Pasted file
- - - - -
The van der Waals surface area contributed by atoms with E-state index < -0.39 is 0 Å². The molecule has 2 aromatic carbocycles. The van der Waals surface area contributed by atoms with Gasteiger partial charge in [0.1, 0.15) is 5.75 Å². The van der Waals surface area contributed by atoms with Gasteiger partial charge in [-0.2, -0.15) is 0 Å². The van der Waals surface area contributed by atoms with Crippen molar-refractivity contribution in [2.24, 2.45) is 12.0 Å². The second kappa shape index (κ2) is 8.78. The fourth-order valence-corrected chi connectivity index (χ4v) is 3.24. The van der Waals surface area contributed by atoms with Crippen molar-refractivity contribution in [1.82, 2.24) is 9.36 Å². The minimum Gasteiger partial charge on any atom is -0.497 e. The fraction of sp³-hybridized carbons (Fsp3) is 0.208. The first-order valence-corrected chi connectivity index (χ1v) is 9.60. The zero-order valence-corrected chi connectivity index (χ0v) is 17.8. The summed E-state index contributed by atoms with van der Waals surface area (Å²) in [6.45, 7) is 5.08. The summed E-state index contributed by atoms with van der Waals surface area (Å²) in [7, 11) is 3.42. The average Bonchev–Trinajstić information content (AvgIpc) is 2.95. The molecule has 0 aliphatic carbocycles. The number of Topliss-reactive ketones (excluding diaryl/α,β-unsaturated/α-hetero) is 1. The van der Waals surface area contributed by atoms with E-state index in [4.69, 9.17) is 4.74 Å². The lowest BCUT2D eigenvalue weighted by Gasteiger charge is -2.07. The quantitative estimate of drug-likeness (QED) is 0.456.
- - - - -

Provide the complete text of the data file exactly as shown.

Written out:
The van der Waals surface area contributed by atoms with E-state index < -0.39 is 0 Å². The molecule has 2 aromatic carbocycles. The van der Waals surface area contributed by atoms with Gasteiger partial charge in [0.1, 0.15) is 5.75 Å². The van der Waals surface area contributed by atoms with Gasteiger partial charge in [-0.2, -0.15) is 0 Å². The van der Waals surface area contributed by atoms with Crippen molar-refractivity contribution in [2.24, 2.45) is 12.0 Å². The second kappa shape index (κ2) is 8.78. The fourth-order valence-corrected chi connectivity index (χ4v) is 3.24. The van der Waals surface area contributed by atoms with Crippen molar-refractivity contribution in [1.82, 2.24) is 9.36 Å². The minimum Gasteiger partial charge on any atom is -0.497 e. The fraction of sp³-hybridized carbons (Fsp3) is 0.208. The first-order valence-corrected chi connectivity index (χ1v) is 9.60. The zero-order valence-corrected chi connectivity index (χ0v) is 17.8. The summed E-state index contributed by atoms with van der Waals surface area (Å²) in [6.45, 7) is 5.08. The summed E-state index contributed by atoms with van der Waals surface area (Å²) in [7, 11) is 3.42. The average Bonchev–Trinajstić information content (AvgIpc) is 2.95. The molecule has 0 aliphatic carbocycles. The number of Topliss-reactive ketones (excluding diaryl/α,β-unsaturated/α-hetero) is 1. The van der Waals surface area contributed by atoms with E-state index in [4.69, 9.17) is 4.74 Å². The lowest BCUT2D eigenvalue weighted by Gasteiger charge is -2.07. The quantitative estimate of drug-likeness (QED) is 0.456.